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Serbian: Румија
Albanian: Rumi
The Rumija Mountain and the Skadar Lake.jpg
Highest point
Elevation1,594 m (5,230 ft)
Prominence1,500 m (4,900 ft)
Coordinates42°6′10″N 19°11′37″E / 42.10278°N 19.19361°E / 42.10278; 19.19361Coordinates: 42°6′10″N 19°11′37″E / 42.10278°N 19.19361°E / 42.10278; 19.19361
Rumija is located in Montenegro
Location in Montenegro
Locationsouthern Montenegro
Parent rangeDinaric Alps

Rumija (Serbian Cyrillic: Румија; Albanian: Rumi) is a mountain in southern Montenegro, situated between the Adriatic and Lake Skadar. The highest point is Rumija, which is 1,594 m (5,230 ft) high. Rumija rises above the town of Bar, and is a natural Dinaric barrier, separating the Adriatic from the Skadar basin. It is the southernmost mountain of Montenegro, and with prominence of 1,500 m (4,921 ft), one of the most prominent.

The Rumija Mountain is a site of great religious significance.[1] The Cross of Jovan Vladimir is carried every year during August[1] on the Feast of Pentecost from the village of Velji Mikulići to the summit of Rumija. Traditionally, in addition to Orthodox Christians of the Bar area, Catholics and Muslims also take part in the procession and ascent to the summit of Rumija.[1] The pilgrimage has symbolised cooperation among the religions and ethnic groups within the country, even during difficult moments.[1]

Church controversy[edit]

On 18 June 2005, a small prefabricated metal church was placed by a helicopter atop the summit of Mount Rumija by the 172nd Airborne Brigade of the Serbian and Montenegrin Army of Podgorica at the request of the Council Church of Podgorica, a dependent of the Orthodox Serb Metropolitan of Montenegro.[2][1][3] The metal building is known as the Orthodox Church of the Holy Trinity.[2] The symbolic action aimed at demonstrating the dominance of the Serbian Orthodox Church (SOC) over other religions and to reaffirm the Serbian character of Montenegro, the event also revealed the close links between Metropolitan Amfilohije and the army.[2] The SOC stated that a former Orthodox church existed in that location until 1571, which was destroyed by the Ottomans.[2][3] The SOC is against removal of the church.[2] In letters addressed to politicians, Amfilohije stated to Milo Đukanović that any removal would be an act of vandalism and Patriarch Pavle asked Svetozar Marović "not to destroy the church that the Turks destroyed in 1571".[2]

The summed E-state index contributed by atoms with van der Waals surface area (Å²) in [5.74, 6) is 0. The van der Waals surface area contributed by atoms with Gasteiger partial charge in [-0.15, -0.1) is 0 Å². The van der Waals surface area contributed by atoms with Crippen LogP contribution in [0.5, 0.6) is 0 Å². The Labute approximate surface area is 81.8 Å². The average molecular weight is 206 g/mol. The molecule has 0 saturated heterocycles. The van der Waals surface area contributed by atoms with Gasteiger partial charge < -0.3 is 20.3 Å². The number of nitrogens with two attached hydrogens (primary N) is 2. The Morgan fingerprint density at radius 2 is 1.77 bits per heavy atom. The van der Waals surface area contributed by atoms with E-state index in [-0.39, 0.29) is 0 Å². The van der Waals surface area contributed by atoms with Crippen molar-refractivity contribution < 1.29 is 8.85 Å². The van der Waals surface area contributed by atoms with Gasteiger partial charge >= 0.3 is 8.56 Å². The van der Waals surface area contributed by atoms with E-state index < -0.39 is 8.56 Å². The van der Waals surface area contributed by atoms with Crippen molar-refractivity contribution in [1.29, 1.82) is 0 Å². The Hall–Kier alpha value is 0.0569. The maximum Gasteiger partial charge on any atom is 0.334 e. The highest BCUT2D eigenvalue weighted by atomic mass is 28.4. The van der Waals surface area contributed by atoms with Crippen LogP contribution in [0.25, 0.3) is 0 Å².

The installation of the church caused controversy, as construction of the church was not approved by Montenegrin authorities[4] and the act generated anger from people that viewed Rumija as a symbol of religious harmony.[1][3] The use of the Air Force helicopter was perceived by some people in Montenegro as a provocation in the wake of 2006 Montenegrin independence referendum.[4] Minority communities stated that Mt Rumija was for all religious and ethnic groups in the country.[3] Montenegrin pro-independence organisations like the Montenegrin Orthodox Church (MOC) and like-minded political parties interpreted the action as a threat toward the pursuit of independence and as the SOC designating ownership over locations in the country.[1] The Doclean Academy of Sciences and Arts issued an announcement that accused Amfilohije of appropriating the location as a Serbian site and criticised the action as "vandalistic" and "clerico-fascist".[5]